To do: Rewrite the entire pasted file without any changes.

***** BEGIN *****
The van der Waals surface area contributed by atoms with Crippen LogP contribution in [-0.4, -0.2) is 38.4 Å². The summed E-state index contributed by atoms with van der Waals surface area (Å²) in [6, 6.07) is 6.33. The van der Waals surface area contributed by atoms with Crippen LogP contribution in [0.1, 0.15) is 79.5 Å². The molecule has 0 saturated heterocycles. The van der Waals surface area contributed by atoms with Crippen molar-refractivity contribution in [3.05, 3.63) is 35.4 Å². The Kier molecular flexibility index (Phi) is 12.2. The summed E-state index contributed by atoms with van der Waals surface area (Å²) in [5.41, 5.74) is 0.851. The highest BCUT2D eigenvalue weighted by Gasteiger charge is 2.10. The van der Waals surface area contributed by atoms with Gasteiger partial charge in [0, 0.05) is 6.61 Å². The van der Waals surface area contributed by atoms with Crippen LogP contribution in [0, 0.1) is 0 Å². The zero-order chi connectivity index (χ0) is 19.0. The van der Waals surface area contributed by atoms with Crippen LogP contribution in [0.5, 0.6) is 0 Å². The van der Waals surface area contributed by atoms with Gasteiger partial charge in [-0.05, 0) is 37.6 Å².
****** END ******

The van der Waals surface area contributed by atoms with Crippen LogP contribution in [-0.4, -0.2) is 38.4 Å². The summed E-state index contributed by atoms with van der Waals surface area (Å²) in [6, 6.07) is 6.33. The van der Waals surface area contributed by atoms with Crippen LogP contribution in [0.1, 0.15) is 79.5 Å². The molecule has 0 saturated heterocycles. The van der Waals surface area contributed by atoms with Crippen molar-refractivity contribution in [3.05, 3.63) is 35.4 Å². The Kier molecular flexibility index (Phi) is 12.2. The summed E-state index contributed by atoms with van der Waals surface area (Å²) in [5.41, 5.74) is 0.851. The highest BCUT2D eigenvalue weighted by Gasteiger charge is 2.10. The van der Waals surface area contributed by atoms with Gasteiger partial charge in [0, 0.05) is 6.61 Å². The van der Waals surface area contributed by atoms with Crippen LogP contribution in [0, 0.1) is 0 Å². The zero-order chi connectivity index (χ0) is 19.0. The van der Waals surface area contributed by atoms with Crippen LogP contribution in [0.5, 0.6) is 0 Å². The van der Waals surface area contributed by atoms with Gasteiger partial charge in [-0.05, 0) is 37.6 Å².